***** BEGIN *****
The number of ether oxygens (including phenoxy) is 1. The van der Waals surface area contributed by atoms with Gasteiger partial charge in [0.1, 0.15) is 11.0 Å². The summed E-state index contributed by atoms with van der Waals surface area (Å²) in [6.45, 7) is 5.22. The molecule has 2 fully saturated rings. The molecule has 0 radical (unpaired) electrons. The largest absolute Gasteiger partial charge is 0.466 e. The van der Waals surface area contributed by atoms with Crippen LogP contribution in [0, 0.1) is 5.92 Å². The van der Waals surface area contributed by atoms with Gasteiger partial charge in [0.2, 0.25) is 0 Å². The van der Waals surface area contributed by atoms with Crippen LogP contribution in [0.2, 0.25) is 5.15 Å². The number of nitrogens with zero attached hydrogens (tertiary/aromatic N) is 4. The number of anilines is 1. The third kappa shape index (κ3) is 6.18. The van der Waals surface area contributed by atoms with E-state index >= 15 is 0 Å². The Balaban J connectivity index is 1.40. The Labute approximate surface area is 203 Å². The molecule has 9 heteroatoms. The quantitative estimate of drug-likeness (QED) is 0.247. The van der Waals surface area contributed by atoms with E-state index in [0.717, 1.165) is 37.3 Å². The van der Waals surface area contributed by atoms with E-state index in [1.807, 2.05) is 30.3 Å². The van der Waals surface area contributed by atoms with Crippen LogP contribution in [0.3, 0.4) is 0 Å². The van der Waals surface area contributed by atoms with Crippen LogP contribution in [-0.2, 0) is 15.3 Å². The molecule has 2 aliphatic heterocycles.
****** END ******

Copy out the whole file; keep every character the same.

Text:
The number of ether oxygens (including phenoxy) is 1. The van der Waals surface area contributed by atoms with Gasteiger partial charge in [0.1, 0.15) is 11.0 Å². The summed E-state index contributed by atoms with van der Waals surface area (Å²) in [6.45, 7) is 5.22. The molecule has 2 fully saturated rings. The molecule has 0 radical (unpaired) electrons. The largest absolute Gasteiger partial charge is 0.466 e. The van der Waals surface area contributed by atoms with Crippen LogP contribution in [0, 0.1) is 5.92 Å². The van der Waals surface area contributed by atoms with Gasteiger partial charge in [0.2, 0.25) is 0 Å². The van der Waals surface area contributed by atoms with Crippen LogP contribution in [0.2, 0.25) is 5.15 Å². The number of nitrogens with zero attached hydrogens (tertiary/aromatic N) is 4. The number of anilines is 1. The third kappa shape index (κ3) is 6.18. The van der Waals surface area contributed by atoms with E-state index >= 15 is 0 Å². The Balaban J connectivity index is 1.40. The Labute approximate surface area is 203 Å². The molecule has 9 heteroatoms. The quantitative estimate of drug-likeness (QED) is 0.247. The van der Waals surface area contributed by atoms with E-state index in [0.717, 1.165) is 37.3 Å². The van der Waals surface area contributed by atoms with E-state index in [1.807, 2.05) is 30.3 Å². The van der Waals surface area contributed by atoms with Crippen LogP contribution in [0.3, 0.4) is 0 Å². The van der Waals surface area contributed by atoms with Crippen LogP contribution in [-0.2, 0) is 15.3 Å². The molecule has 2 aliphatic heterocycles.